Tuesday, July 8, 2014


Apologies to both of my readers, but there hasn't been much activity on here for a couple weeks. I was without internet access for a while, and now that I once again have internet access, I don't have time at the moment to write my regular posts. Rather than crank out a sub-standard publishing schedule, I'm going to take a break for a bit. Rest assured, Dicenbuttons will return!

Tuesday, June 24, 2014


These are all optional; most are controllable by the character, and most are ‘mistakes’ a character can make. Write up your own list before you start playing so that it is clear which ones you have decided to use. If you're interested in D&D drinking game shenanigans, check out the Crit Juice podcast.

  • Casts Cure Light Wounds, Lay On Hands, Uses Sneak Attack, Casts Magic Missile, Goes Into and Comes Out of a Barbarian Rage, or uses some other suitable class feature agreed upon during character creation.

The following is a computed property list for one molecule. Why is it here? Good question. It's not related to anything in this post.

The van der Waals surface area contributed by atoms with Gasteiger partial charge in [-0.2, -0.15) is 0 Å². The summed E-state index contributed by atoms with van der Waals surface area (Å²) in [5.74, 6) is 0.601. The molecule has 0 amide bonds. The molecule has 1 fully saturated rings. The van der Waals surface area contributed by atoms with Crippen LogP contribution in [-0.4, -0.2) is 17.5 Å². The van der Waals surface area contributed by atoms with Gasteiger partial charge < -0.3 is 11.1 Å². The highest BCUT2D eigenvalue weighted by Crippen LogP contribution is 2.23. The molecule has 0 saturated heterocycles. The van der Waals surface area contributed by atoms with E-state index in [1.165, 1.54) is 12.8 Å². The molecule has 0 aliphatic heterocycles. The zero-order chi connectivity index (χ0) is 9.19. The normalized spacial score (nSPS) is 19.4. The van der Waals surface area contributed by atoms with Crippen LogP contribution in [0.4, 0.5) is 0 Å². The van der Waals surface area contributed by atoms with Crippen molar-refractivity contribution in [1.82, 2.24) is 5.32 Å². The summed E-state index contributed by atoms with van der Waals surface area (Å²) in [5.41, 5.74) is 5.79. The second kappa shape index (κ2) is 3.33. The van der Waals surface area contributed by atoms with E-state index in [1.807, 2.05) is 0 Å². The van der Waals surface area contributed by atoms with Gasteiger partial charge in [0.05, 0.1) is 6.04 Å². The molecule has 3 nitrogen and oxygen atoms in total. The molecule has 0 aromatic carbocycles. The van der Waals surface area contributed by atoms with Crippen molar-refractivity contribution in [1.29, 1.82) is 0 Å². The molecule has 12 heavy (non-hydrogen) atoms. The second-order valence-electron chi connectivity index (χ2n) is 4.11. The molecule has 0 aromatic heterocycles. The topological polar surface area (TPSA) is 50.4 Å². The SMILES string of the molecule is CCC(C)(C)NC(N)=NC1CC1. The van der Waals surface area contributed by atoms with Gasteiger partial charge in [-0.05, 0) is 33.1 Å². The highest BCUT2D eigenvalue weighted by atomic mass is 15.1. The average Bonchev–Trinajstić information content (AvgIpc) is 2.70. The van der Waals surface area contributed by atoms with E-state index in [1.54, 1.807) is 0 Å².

• Drinks a Potion (finishes drink)
  • Gains a Negative Status Effect
  • Goes Unconscious
  • Becomes Bloodied (half health)
  • Is Hit by a Trap
  • Rolls a 1
  • Drinks (in character)
  • Breaks Character
  • A Monster Dies (think about this one, it happens a lot)
  • A Character Rolls a 20
  • A Character Finds a Magic Item
  • A Character Disables a Trap
  • An NPC Drinks (in character)
  • A Character Spots an Anachronism
  • A Nerdy Media Reference is Made (Leroy Jenkins, Double Rainbow, Attacking the Darkness, etc)
  • A player-character dies.

Friday, June 20, 2014


The Steam Summer Sale is upon us! Every year the tides of Steam prices sink to new lows, and reveal fantastic games for often only a few dollars. If you buy games on Steam, this a wonderful week for you.This year's summer sale

There are a few categories for Steam sales. There are Daily Deals, which last 25 hours. As of the posting of this, the first one is still live, and features Farcry 3, XCOM: Enemy Unknown, Don't Starve, and The Witcher 2, each at least 75% off. You could pick up all 4 of them for about 25 dollars. Those prices will expire at 10AM Pacific, 6/20.

There are also Flash sales, which are voted on by you, the buyer. These last 8 hours and feature 4 games each. Generally they have a theme like "Racing Games" or "Indie Platformers".